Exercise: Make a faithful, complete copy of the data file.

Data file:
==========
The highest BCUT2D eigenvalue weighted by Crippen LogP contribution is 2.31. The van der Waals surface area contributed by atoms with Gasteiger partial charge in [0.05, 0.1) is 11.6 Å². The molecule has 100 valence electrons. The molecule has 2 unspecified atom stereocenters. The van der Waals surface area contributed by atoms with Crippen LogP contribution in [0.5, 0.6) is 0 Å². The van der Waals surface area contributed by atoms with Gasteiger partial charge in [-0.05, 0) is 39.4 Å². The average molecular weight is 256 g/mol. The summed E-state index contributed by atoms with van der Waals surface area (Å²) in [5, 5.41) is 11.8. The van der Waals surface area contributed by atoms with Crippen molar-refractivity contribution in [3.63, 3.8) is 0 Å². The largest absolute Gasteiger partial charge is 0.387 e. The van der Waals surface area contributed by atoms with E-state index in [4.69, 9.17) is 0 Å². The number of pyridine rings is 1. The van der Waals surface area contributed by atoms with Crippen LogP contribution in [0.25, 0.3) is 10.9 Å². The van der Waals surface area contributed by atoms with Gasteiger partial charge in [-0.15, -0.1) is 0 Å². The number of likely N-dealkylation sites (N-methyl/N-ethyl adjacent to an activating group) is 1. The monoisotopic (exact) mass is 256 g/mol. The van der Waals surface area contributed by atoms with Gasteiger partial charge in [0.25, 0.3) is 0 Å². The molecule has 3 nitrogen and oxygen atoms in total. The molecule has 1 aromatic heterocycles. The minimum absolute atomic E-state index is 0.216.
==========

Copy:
The highest BCUT2D eigenvalue weighted by Crippen LogP contribution is 2.31. The van der Waals surface area contributed by atoms with Gasteiger partial charge in [0.05, 0.1) is 11.6 Å². The molecule has 100 valence electrons. The molecule has 2 unspecified atom stereocenters. The van der Waals surface area contributed by atoms with Crippen LogP contribution in [0.5, 0.6) is 0 Å². The van der Waals surface area contributed by atoms with Gasteiger partial charge in [-0.05, 0) is 39.4 Å². The average molecular weight is 256 g/mol. The summed E-state index contributed by atoms with van der Waals surface area (Å²) in [5, 5.41) is 11.8. The van der Waals surface area contributed by atoms with Crippen molar-refractivity contribution in [3.63, 3.8) is 0 Å². The largest absolute Gasteiger partial charge is 0.387 e. The van der Waals surface area contributed by atoms with E-state index in [4.69, 9.17) is 0 Å². The number of pyridine rings is 1. The van der Waals surface area contributed by atoms with Crippen LogP contribution in [0.25, 0.3) is 10.9 Å². The van der Waals surface area contributed by atoms with Gasteiger partial charge in [-0.15, -0.1) is 0 Å². The number of likely N-dealkylation sites (N-methyl/N-ethyl adjacent to an activating group) is 1. The monoisotopic (exact) mass is 256 g/mol. The van der Waals surface area contributed by atoms with Gasteiger partial charge in [0.25, 0.3) is 0 Å². The molecule has 3 nitrogen and oxygen atoms in total. The molecule has 1 aromatic heterocycles. The minimum absolute atomic E-state index is 0.216.